Ko made some history Sunday winning the ISPS Handa Women’s Australian Open, closing with a 3-under-par 69 to claim a wire-to-wire victory. She became the first player in 67 years to win her LPGA debut as a tour member. Beverly Hanson (1951) is the only other player to do so.

Hyejin Choi, an 18-year-old who just turned pro, is yet another emerging South Korean star looking to crack the LPGA ranks. She finished second Sunday, three shots back after closing with a 67. She played on a sponsor exemption. She is already No. 11 in the Rolex Women’s World Rankings and likely to move up when the newest rankings are released. Had Choi won Sunday, she could have claimed LPGA membership for the rest of this season.


Full-field scores from the ISPS Handa Women’s Australian Open


Ko, 22, moved herself into early position to try to follow in Sung Hyun Park’s footsteps. Park won the Rolex Player of the Year and Rolex Rookie of the Year awards last year. She joined Nancy Lopez as the only players to do so. Lopez did it in 1978. Park shared the Player of the Year honor with So Yeon Ryu.

Ko said winning the Louise Suggs Rookie of the Year Award is a goal, but she didn’t come into the year setting her sights on Player of the Year.

“I haven’t thought about that yet,” she said.

Ko finished at 14 under overall.

It was a good week for rookies. Australia’s Hannah Green (69) finished third.

Ko claimed LPGA membership this year based on her victory as a non-member at the KEB Hana Bank Championship in South Korea last fall. She’s already a star in South Korea, having won 10 times on the Korean LPGA Tour. She is No. 20 in the world and, like Choi, poised to move up when the newest world rankings are released.

Former world No. 1 Lydia Ko closed with an even par 72, finishing tied for 19th in her 2018 debut. She is in next week’s field at the Honda LPGA Thailand.

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Luiten takes title at inaugural Oman Open

By Associated PressFebruary 18, 2018, 3:25 pm

MUSCAT, Oman - Joost Luiten of the Netherlands won the inaugural Oman Open on Sunday to break a title drought of nearly 17 months.

The 32-year-old Dutchman shot a 4-under 68 to finish on 16-under 272, two shots ahead of his friend, England's Chris Wood (69).

It was Luiten's sixth European Tour title and the first since the 2016 KLM Open.

Frenchman Julien Guerrier (71) virtually assured that he would not have to go to qualifying school for the 12th time with a third-place finish after a 13-under 275.

Luiten started with three birdies in his first four holes, but bogeys on the seventh and eighth set him back. On the back nine, he made three birdies, including a key one on the 16th, where he made a 30-foot putt.

''It feels great. I didn't know what to expect when I came here but to play a course like this which is in great condition - it's a great technical golf course as well - it was beyond my expectation and to hold the trophy is even better,'' said Luiten, who is expected to rise to No. 65 in the new rankings on Monday.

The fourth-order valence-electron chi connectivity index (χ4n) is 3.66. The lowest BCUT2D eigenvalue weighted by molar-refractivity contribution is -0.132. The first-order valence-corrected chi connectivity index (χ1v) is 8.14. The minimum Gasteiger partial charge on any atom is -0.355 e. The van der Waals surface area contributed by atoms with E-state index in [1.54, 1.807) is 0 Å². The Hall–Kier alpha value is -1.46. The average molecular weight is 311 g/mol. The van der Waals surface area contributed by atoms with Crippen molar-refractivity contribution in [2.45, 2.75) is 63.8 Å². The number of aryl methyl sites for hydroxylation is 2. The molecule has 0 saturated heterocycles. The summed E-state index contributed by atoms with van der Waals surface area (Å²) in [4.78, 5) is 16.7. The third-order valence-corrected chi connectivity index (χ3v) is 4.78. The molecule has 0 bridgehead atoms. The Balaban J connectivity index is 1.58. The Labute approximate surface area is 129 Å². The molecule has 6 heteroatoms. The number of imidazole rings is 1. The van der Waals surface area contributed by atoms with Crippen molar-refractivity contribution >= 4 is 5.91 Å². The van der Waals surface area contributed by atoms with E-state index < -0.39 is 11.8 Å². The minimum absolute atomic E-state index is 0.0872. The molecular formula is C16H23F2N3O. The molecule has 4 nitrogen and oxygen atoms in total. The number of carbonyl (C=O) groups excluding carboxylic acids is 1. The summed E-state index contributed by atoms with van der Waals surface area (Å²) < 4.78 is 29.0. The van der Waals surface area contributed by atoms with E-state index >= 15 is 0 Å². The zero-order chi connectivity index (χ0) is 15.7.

''I had a great start, that's what I was hoping for. I hit some nice ones in close and rolled in a couple of nice putts and that gets you in the right position, where you want to be.


Full-field scores from the NBO Oman Golf Classic


''Unfortunately, I had a couple of bogeys as well on the front nine, but I recovered from that with a couple of nice birdies on the back nine and it was a good battle with Woody.''

Playing one group ahead, England's Wood was right in the mix and tied with Luiten at 15-under when their fortunes went in opposite directions almost at the same time. On the 17th hole, Wood drove his tee shot into the hazard left and could do no more than chip his ball out for a bogey. Luiten, meanwhile, drained his 30-footer birdie putt on the 16th for a two-shot swing.

Recovering his form after a series of disappointments, Wood was let down by the loss and said: ''It's golf isn't it? You are never happy.

''I played poorly for six or eight months. Would have never thought I would have put myself into contention. And when you do, you feel gutted when you don't win. I am pretty down really, but in the grand scheme of things, when I reflect after a couple of days, I will think it is a big step in the right direction.''

Luiten's win also got him into the top 10 in the Race to Dubai, securing him a start at the WGC-Mexico Championship in two weeks.

Frenchman Alexander Levy (70), who was hoping to finish in the top five to push into the top 10 in the Race to Dubai and grab the WGC-Mexico spot himself, did manage a joint fourth place at 11 under, but Luiten's victory kept him 11th.

The European Tour next moves to Doha for the Qatar Masters starting on Thursday.